edge_length = om.enforce_mesh_gradation(edge_length, gradation=0.15)
fig, ax, pc = edge_length.plot(
xlabel="longitude (WGS84 degrees)",
ylabel="latitude (WGS84 degrees)",
title="Feature sizing function with gradation bound",
cbarlabel="mesh size (degrees)",
holding=True,
xlim=[-74.3, -73.8],
ylim=[40.3, 40.8],
)
shoreline.plot(ax=ax)
In shallow water theory, the wave celerity, and hence the wavelength λ, is proportional to the square root of the depth of the water column. This relationship indicates that more mesh resolution at shallower depths is required to resolve waves that are shorter than those in deep water. With this considered, a mesh size function hwl that ensures a certain number of elements are present per wavelength (usually of the M2-dominant semi-diurnal tidal species but the frequency of the dominant wave can be specified via kwargs) can be deduced.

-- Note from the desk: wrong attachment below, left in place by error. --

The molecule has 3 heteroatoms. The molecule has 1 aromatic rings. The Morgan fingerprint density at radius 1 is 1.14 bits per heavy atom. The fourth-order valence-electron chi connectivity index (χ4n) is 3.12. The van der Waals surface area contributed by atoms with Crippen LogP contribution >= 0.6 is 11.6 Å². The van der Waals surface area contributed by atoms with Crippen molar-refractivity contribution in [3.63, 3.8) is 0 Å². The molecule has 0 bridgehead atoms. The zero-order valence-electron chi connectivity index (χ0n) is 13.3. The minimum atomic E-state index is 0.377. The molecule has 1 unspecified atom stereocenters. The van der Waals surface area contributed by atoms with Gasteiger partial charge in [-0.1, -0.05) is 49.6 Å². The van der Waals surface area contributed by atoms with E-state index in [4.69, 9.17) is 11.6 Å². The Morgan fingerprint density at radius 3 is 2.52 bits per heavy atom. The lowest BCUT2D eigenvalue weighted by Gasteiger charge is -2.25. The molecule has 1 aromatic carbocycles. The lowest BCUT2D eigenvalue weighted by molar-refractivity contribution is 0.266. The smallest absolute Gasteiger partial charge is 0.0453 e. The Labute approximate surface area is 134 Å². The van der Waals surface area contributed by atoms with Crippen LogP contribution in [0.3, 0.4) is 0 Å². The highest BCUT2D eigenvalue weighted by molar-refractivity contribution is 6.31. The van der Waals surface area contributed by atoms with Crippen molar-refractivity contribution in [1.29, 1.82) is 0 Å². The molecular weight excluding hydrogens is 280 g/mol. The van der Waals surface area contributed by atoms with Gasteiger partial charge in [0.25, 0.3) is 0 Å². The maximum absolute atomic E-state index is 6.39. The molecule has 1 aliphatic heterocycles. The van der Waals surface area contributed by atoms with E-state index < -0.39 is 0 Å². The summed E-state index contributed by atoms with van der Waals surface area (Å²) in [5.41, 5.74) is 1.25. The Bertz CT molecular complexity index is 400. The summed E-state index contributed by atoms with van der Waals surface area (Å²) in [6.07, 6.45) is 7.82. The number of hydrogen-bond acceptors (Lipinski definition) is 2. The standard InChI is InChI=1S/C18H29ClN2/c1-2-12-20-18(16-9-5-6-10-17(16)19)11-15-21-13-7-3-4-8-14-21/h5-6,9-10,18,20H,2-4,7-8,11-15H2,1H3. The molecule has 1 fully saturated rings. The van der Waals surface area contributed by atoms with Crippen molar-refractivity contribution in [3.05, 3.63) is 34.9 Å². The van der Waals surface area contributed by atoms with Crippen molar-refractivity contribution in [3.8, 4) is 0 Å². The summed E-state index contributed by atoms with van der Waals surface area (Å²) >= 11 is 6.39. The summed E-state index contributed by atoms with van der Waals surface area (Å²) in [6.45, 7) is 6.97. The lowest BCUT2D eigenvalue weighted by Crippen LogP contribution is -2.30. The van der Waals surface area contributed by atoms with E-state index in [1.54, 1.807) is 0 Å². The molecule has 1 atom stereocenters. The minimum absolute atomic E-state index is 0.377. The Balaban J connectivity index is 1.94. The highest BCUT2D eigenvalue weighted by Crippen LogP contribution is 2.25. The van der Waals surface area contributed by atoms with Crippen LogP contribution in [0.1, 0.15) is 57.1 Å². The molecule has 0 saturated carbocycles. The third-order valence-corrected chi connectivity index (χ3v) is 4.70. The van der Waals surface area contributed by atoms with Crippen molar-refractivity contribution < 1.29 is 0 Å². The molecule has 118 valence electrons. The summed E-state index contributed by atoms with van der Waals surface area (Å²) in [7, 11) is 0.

In this snippet, as before we compute the feature size function, but now we also compute the wavelength-to-gridscale sizing function using the SRTM dataset and compute the minimum of all the functions before grading. We discretize the wavelength of the M2 by 30 elements (e.g., wl=30)
import oceanmesh as om
fdem = "datasets/EastCoast.nc"
fname = "gshhg-shp-2.3.7/GSHHS_shp/f/GSHHS_f_L1.shp"
min_edge_length = 0.01
extent = om.Region(extent=(-74.3, -73.8, 40.3,40.8), crs=4326)
dem = om.DEM(fdem, bbox=extent,crs=4326)
shoreline = om.Shoreline(fname, dem.bbox, min_edge_length)
sdf = om.signed_distance_function(shoreline)
edge_length1 = om.feature_sizing_function(shoreline, sdf, max_edge_length=0.05)
edge_length2 = om.wavelength_sizing_function(